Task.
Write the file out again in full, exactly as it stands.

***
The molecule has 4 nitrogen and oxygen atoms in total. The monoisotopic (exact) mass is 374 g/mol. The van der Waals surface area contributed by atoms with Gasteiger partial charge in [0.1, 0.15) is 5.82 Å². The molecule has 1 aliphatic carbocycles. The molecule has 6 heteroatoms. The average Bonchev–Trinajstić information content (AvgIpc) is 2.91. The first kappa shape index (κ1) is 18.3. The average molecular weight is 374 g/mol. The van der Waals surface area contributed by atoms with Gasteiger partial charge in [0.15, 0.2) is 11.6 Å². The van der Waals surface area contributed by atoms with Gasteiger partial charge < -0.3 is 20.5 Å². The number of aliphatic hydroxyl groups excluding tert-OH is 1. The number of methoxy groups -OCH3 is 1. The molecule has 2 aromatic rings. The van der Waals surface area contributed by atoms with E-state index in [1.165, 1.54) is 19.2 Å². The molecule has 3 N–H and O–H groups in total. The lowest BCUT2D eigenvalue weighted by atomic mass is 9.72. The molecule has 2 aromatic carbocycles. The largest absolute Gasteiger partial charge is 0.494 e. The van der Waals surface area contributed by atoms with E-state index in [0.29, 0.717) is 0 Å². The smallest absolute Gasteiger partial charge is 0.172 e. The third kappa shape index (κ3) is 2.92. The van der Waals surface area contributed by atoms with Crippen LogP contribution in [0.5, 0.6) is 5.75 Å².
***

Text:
The molecule has 4 nitrogen and oxygen atoms in total. The monoisotopic (exact) mass is 374 g/mol. The van der Waals surface area contributed by atoms with Gasteiger partial charge in [0.1, 0.15) is 5.82 Å². The molecule has 1 aliphatic carbocycles. The molecule has 6 heteroatoms. The average Bonchev–Trinajstić information content (AvgIpc) is 2.91. The first kappa shape index (κ1) is 18.3. The average molecular weight is 374 g/mol. The van der Waals surface area contributed by atoms with Gasteiger partial charge in [0.15, 0.2) is 11.6 Å². The van der Waals surface area contributed by atoms with Gasteiger partial charge < -0.3 is 20.5 Å². The number of aliphatic hydroxyl groups excluding tert-OH is 1. The number of methoxy groups -OCH3 is 1. The molecule has 2 aromatic rings. The van der Waals surface area contributed by atoms with E-state index in [1.165, 1.54) is 19.2 Å². The molecule has 3 N–H and O–H groups in total. The lowest BCUT2D eigenvalue weighted by atomic mass is 9.72. The molecule has 2 aromatic carbocycles. The largest absolute Gasteiger partial charge is 0.494 e. The van der Waals surface area contributed by atoms with E-state index in [0.29, 0.717) is 0 Å². The smallest absolute Gasteiger partial charge is 0.172 e. The third kappa shape index (κ3) is 2.92. The van der Waals surface area contributed by atoms with Crippen LogP contribution in [0.5, 0.6) is 5.75 Å².